Due to the small stature of the native horses, Mongolian tack is very light compared to western tack. It is made almost completely of leather, using knots instead of metal connectors. Tack design follows a size-free approach, in which saddles, halters, and bits all produced in a single size. The Mongolian riding saddle is very tall, with a wooden frame and several decorated metal parts that stand out from the sides. It has a high pommel and cantle and is placed upon a felt saddlecloth to protect the horse's back. The design of the Mongolian saddle provides minimal control over the riding speed. In most situations, the horse will decide the gait on its own, while the rider is busy with other tasks such as herding cattle. Mongolian saddle has short stirrups like those used by racehorses. It allows the rider to control the horse with his legs, leaving his hands free for tasks like archery or holding a lasso. Riders can easily stand in the stirrups while riding.


Since the late 2000s, with motorcycles and cars becoming common usage, the transportation role of horses is slowly declining in Mongolian life. However, the horse culture is nowhere near extinction, as horses are not just vehicles, but one of the most important cultural carriers for Mongolians. A man with many horses is considered wealthy. Thus, it has become trendy among the city elites to own several herds of horses or to breed racehorses. For the rich, $10000 seems a reasonable price to pay for a reputable horse breed. In recent years, politicians have employed the symbolic gifting of horses for diplomacy. Traditionally a sign of great respect, the gift of a horse is one of the most culturally significant ways to honor another individual in Mongolia. This unique approach has grabbed international headlines of news outlets, such as the New York Times, Reuters, and Foreign Policy. The practice was performed twice in 2019, with Donald Trump and US Defense Secretary Mark Esper. In Mongolia, most people can still ride even today. Many kids, born in the city, go to the countryside for vacations with their parents and learn to ride horses. As the saying goes, “A Mongol without a horse is like a bird without wings.”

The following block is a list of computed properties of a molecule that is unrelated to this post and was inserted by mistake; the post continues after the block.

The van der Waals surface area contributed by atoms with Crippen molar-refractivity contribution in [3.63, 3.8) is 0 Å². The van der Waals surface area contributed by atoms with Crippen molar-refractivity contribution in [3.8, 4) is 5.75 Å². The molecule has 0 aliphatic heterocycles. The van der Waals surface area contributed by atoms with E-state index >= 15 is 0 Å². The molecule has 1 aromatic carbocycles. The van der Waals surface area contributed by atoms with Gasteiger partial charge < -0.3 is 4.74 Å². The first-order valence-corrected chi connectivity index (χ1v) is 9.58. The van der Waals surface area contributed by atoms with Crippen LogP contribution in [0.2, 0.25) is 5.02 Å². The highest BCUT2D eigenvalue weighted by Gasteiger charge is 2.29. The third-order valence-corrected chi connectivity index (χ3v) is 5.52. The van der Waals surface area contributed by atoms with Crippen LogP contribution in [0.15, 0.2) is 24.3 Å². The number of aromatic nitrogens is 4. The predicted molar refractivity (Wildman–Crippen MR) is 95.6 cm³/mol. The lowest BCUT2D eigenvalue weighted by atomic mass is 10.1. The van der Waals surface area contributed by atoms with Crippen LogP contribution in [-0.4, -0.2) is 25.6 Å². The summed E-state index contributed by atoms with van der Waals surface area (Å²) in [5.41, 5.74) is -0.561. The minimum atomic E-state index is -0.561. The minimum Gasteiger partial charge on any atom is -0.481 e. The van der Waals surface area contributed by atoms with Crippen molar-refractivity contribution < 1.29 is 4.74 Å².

Horse breeders' paradise

Central Mongolia, commonly known as the Horse Breeders’ Paradise for its serene beauty, is a land of flourishing green meadows, rolling hills and crystal blue lakes and rivers lying at the northern foot of the Khangai Mountain Range. This is where many nomadic families are herding their livestock, and a great place to experience the Mongolian Horse Culture at first hand. Come with us on our Central Mongolia Tour that has been specially designed to accommodate travelers of every age, going at an easy pace that would allow one to truly absorb the unique tranquility Mongolia.